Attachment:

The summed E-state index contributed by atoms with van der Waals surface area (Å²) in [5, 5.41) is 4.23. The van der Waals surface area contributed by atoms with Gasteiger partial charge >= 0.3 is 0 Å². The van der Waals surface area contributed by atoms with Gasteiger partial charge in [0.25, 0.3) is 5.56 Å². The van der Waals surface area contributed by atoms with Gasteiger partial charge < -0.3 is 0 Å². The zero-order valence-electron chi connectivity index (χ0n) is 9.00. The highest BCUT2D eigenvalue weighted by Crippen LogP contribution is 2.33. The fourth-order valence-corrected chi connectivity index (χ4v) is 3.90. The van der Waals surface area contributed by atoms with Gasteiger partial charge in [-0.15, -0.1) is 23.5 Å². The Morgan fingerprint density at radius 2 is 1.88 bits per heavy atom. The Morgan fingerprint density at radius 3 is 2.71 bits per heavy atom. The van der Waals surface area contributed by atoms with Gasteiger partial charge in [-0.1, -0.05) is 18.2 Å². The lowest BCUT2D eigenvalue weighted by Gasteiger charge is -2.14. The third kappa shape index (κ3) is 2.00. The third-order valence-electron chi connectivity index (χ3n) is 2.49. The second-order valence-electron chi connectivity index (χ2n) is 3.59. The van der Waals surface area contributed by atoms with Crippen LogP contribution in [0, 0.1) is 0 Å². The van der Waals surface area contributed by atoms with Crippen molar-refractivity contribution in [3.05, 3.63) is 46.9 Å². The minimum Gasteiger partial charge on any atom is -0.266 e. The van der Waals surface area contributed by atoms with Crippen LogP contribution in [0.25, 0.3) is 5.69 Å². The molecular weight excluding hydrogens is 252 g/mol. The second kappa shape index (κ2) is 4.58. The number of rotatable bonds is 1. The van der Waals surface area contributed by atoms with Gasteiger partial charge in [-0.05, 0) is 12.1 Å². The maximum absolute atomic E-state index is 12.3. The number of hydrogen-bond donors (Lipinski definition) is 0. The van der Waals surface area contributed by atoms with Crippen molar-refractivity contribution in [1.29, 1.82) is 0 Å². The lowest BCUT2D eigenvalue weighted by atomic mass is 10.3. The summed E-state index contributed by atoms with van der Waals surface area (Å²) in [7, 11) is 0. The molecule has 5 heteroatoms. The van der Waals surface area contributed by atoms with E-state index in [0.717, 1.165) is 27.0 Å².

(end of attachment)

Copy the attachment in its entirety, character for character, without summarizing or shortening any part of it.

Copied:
The summed E-state index contributed by atoms with van der Waals surface area (Å²) in [5, 5.41) is 4.23. The van der Waals surface area contributed by atoms with Gasteiger partial charge >= 0.3 is 0 Å². The van der Waals surface area contributed by atoms with Gasteiger partial charge in [0.25, 0.3) is 5.56 Å². The van der Waals surface area contributed by atoms with Gasteiger partial charge < -0.3 is 0 Å². The zero-order valence-electron chi connectivity index (χ0n) is 9.00. The highest BCUT2D eigenvalue weighted by Crippen LogP contribution is 2.33. The fourth-order valence-corrected chi connectivity index (χ4v) is 3.90. The van der Waals surface area contributed by atoms with Gasteiger partial charge in [-0.15, -0.1) is 23.5 Å². The Morgan fingerprint density at radius 2 is 1.88 bits per heavy atom. The Morgan fingerprint density at radius 3 is 2.71 bits per heavy atom. The van der Waals surface area contributed by atoms with Gasteiger partial charge in [-0.1, -0.05) is 18.2 Å². The lowest BCUT2D eigenvalue weighted by Gasteiger charge is -2.14. The third kappa shape index (κ3) is 2.00. The third-order valence-electron chi connectivity index (χ3n) is 2.49. The second-order valence-electron chi connectivity index (χ2n) is 3.59. The van der Waals surface area contributed by atoms with Crippen LogP contribution in [0, 0.1) is 0 Å². The van der Waals surface area contributed by atoms with Crippen molar-refractivity contribution in [3.05, 3.63) is 46.9 Å². The minimum Gasteiger partial charge on any atom is -0.266 e. The van der Waals surface area contributed by atoms with Crippen LogP contribution in [0.25, 0.3) is 5.69 Å². The molecular weight excluding hydrogens is 252 g/mol. The second kappa shape index (κ2) is 4.58. The number of rotatable bonds is 1. The van der Waals surface area contributed by atoms with Gasteiger partial charge in [-0.05, 0) is 12.1 Å². The maximum absolute atomic E-state index is 12.3. The number of hydrogen-bond donors (Lipinski definition) is 0. The van der Waals surface area contributed by atoms with Crippen molar-refractivity contribution in [1.29, 1.82) is 0 Å². The lowest BCUT2D eigenvalue weighted by atomic mass is 10.3. The summed E-state index contributed by atoms with van der Waals surface area (Å²) in [7, 11) is 0. The molecule has 5 heteroatoms. The van der Waals surface area contributed by atoms with E-state index in [0.717, 1.165) is 27.0 Å².